It was much quicker and more informal then.
Was there a sense of because you were internal to JPL you had a leg up on getting instruments on board?
No. It was quite competitive. The selection process has been described in a book by John Naugle, NASA was trying to be kind to the universities. After all, Van Allen was at a university; Simpson was at a university; Parker was at a university. But NASA was also trying to spread the wealth.
Your role as project scientist — what kind of responsibility did you take for directing your teammates? Did you have a lot of managerial responsibility at that point?
Teammates? No. Back then, there was no such thing as a deputy or assistant project scientist. Here I’d like to just refer people to the “Project Work” section of my biographical article1.
Moving on to your instruments on Mariner 2, what pressure was there from the scientific community at large to answer certain questions?
The pressure to see whether or not there was a solar wind was very high.
How did they express that? Could you just have a sense of it, or did you have people actually contacting, seeing people at conferences? Were you going to scientific conferences at that point?
I can recall going to two scientific conferences before. One was an IUGG meeting in Helsinki, and the other was a conference on rarefied gases.
Were you reading scientific journals at that point?
Do you remember which ones?
Well, I think the earliest papers in our field all came out in AGU publications such as JGR. Lately, the field is tending to shift towards the Astrophysical Journal.
When the miraculous Mariner 2 made it, you guys got to go to D.C. for a news conference. I would really love to hear more about that, how you felt about going. Did they come to you and ask you? Did everyone from your team get to go?
The press conference was held to announce the interplanetary results before Mariner 2 got to Venus. There was only one representative for each instrument team. Conway and I were co-PIs, and I don't remember how it was decided I should go instead of Conway.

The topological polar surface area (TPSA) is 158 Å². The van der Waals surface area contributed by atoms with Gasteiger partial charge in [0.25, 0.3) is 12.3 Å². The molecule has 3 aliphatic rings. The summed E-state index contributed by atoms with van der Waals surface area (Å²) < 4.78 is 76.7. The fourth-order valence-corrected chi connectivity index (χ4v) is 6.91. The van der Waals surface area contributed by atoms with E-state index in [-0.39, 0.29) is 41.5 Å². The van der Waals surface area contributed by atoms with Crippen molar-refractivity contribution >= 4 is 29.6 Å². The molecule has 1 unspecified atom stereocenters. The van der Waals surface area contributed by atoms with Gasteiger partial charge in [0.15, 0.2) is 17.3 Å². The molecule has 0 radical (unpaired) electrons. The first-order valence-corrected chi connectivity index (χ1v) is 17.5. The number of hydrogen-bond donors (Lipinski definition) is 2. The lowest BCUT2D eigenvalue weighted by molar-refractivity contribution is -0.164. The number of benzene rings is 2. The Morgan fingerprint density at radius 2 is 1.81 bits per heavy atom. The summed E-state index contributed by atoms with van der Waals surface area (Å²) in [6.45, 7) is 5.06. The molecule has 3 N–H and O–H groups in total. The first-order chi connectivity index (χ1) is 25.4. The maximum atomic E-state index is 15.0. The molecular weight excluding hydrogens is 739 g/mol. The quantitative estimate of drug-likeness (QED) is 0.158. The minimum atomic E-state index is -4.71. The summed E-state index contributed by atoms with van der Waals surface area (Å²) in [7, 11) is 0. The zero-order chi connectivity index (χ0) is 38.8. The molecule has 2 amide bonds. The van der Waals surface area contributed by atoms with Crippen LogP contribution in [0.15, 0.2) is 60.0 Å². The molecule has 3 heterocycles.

Were you happy to go?
Oh, yeah. Yeah.
Was it a normal press conference? Were reporters asking questions, or was it kind of a “This is what we learned”?
I don’t remember. It was open to the press clearly, yes, but I don’t recall it being a huge room.
Yeah. I mean it appeared in some of the newspapers, so it was definitely —
The detection of the solar wind was on the front page of the New York Times above the fold!
So it was a big deal.
It was a big deal. Yeah.
So it wasn’t long after that that a lot of you started the solar wind conference.
The first Solar Wind Conference was held in 1964. It included data from the IMP-1 mission as well as Mariner 2.
What was the original purpose of that? Was it to get people in the same field to come together, to share information?
There were theoreticians as well as people showing their data, arguing about it, and explaining it. It was a strange conference in that we had a court stenographer taking it all down and then transcribing it, and of course some of the words were new to her and she did her (sometimes humorous) best. Then two of us at JPL took the transcripts and turned them into publishable papers. We also recorded the discussions and included them in the book. Although the book got rave reviews, I don’t know that anybody has ever tried that again!
It was a lot of work on your part.
Oh, it took us over a year. JPL’s reports group lent us someone for that year who taught me a lot about writing good English.
Was there any sense that you were kind of forming a new subgroup, subfield in the discipline?
No, I didn’t think of it that way.
Okay. Was there any discussion of — and I can check out the transcripts, but was there discussion of “We want to form a coalition. We want more instruments. We want to keep studying this”?
There was some mention of what it would be nice to do next. …Oh, one interesting thing was that the book was translated into Russian.
How did that happen?
I don’t know.
Did you have any Russians at the conference?
I think I read that there were some 80 participants there.
Was this your first time meeting some of the other people involved with solar wind?
I’d met the major players by then, but some of them were new to me.
Did the theoreticians that were working on solar wind have any response to data proving them wrong? Did they feel like they needed data proving them right?